Which Joe gave his name to ‘sloppy joes’? We look at five interesting sandwiches and their lexical origins.
Relating to or denoting an artery or vein which serves the neck and arm on the left or right side of the body.
- ‘One patient with antiphospholipid antibodies developed a right subclavian and jugular vein thrombosis requiring removal of a Hickman catheter.’
- ‘It has been reported that a brachiocephalic artery gave rise to both common carotids and to both subclavian arteries.’
- ‘Opening of the thorax showed extensive compression of the regional vasculature, including the left innominate vein, left subclavian vein, and superior vena cava.’
- ‘The aortic arch is anchored with the neck vessels including the left subclavian artery, and the descending thoracic aorta is fixed to the thorax by the ligamentum arteriosum and by the intercostal arteries.’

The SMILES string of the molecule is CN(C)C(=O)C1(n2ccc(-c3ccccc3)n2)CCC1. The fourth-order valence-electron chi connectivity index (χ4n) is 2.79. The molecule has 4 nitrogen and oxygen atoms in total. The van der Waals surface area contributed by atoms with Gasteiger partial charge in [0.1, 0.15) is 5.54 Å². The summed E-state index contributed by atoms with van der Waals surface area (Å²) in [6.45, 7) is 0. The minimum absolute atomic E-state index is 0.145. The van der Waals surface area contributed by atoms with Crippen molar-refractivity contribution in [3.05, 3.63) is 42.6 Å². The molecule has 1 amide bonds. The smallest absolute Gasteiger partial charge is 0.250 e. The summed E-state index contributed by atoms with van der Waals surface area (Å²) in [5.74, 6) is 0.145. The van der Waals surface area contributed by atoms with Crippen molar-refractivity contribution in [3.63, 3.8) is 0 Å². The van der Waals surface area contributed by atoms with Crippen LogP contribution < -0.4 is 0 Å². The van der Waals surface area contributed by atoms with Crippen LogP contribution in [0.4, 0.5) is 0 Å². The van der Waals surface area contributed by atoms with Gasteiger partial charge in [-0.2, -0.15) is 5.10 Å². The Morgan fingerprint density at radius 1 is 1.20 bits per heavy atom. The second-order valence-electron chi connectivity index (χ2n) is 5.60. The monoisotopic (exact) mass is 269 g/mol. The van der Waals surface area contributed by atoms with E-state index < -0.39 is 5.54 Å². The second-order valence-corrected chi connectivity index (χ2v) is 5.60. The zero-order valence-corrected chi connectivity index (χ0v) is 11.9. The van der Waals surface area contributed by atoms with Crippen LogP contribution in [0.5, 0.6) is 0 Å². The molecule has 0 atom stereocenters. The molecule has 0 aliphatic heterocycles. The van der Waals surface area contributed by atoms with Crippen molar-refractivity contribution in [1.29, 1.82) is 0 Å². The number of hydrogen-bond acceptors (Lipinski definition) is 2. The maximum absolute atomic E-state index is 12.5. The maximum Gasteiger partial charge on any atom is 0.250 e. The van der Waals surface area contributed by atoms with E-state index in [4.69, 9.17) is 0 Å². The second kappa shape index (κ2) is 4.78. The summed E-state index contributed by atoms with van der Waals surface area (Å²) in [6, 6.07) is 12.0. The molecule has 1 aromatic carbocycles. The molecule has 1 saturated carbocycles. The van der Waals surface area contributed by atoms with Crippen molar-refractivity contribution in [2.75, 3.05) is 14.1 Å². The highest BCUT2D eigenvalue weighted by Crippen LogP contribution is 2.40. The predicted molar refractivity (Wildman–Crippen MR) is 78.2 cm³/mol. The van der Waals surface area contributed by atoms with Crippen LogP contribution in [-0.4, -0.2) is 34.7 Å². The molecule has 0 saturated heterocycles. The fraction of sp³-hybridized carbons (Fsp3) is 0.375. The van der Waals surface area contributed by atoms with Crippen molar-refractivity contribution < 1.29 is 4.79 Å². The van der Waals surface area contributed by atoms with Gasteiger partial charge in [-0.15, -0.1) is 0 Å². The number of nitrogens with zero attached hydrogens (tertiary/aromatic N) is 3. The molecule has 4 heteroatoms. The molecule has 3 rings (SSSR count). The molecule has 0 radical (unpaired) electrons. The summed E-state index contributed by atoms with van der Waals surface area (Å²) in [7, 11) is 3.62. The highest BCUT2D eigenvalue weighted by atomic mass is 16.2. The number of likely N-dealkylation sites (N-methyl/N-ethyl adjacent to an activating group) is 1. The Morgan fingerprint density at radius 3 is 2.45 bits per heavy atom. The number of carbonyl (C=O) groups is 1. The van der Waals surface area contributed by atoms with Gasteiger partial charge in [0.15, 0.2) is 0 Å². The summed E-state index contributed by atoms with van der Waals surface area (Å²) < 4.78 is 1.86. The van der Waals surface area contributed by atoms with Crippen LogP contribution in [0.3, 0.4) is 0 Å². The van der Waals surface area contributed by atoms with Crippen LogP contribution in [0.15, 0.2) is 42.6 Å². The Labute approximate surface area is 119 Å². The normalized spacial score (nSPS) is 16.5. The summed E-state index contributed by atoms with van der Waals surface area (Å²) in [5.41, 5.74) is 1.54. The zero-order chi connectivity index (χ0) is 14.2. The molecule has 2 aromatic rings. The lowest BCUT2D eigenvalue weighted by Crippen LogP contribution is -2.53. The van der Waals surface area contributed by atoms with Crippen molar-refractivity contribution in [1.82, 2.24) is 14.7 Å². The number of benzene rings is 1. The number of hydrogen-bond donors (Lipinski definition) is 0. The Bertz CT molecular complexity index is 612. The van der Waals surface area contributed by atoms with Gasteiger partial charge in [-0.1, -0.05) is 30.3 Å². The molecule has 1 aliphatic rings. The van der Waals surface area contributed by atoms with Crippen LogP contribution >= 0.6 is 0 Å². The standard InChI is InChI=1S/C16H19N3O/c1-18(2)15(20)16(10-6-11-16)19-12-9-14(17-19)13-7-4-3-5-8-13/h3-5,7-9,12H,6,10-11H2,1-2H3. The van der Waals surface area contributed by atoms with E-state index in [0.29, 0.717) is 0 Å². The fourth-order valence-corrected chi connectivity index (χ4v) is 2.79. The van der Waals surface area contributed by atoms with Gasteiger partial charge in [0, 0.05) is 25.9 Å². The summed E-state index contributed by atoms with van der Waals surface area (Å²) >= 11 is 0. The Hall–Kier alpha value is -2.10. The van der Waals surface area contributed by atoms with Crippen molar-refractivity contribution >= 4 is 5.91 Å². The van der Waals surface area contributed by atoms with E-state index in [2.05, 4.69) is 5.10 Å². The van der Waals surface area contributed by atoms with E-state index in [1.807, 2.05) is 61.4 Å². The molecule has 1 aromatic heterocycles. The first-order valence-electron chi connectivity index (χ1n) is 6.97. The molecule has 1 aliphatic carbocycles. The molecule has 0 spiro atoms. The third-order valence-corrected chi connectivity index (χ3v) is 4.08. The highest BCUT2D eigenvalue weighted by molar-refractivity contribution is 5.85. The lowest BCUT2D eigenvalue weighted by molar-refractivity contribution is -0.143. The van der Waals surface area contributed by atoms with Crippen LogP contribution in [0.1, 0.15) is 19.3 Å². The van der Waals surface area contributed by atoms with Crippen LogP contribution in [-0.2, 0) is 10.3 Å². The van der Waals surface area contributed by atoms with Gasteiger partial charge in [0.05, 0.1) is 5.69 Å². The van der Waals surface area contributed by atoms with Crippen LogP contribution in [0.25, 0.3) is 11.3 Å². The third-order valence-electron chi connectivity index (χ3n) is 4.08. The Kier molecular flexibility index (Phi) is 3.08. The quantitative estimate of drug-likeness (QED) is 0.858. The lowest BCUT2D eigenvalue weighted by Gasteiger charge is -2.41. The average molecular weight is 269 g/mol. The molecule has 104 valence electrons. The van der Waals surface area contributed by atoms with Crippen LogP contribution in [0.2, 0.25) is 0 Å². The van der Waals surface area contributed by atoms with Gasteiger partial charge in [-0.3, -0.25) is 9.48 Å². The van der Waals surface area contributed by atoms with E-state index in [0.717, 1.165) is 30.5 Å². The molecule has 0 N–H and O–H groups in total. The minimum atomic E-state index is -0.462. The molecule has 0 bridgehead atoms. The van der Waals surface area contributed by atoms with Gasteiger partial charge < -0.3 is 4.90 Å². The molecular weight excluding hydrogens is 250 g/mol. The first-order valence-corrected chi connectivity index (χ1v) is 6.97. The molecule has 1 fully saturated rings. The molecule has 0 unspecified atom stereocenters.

- ‘The two possibilities are balloon flotation catheters inserted through the subclavian or jugular vein and semirigid pacing wires through the femoral vein.’
Mid 17th century: from modern Latin subclavius, from sub ‘under’ + clavis ‘key’ (see clavicle), + -ian.
We take a look at several popular, though confusing, punctuation marks.
From Afghanistan to Zimbabwe, discover surprising and intriguing language facts from around the globe.
The definitions of ‘buddy’ and ‘bro’ in the OED have recently been revised. We explore their history and increase in popularity.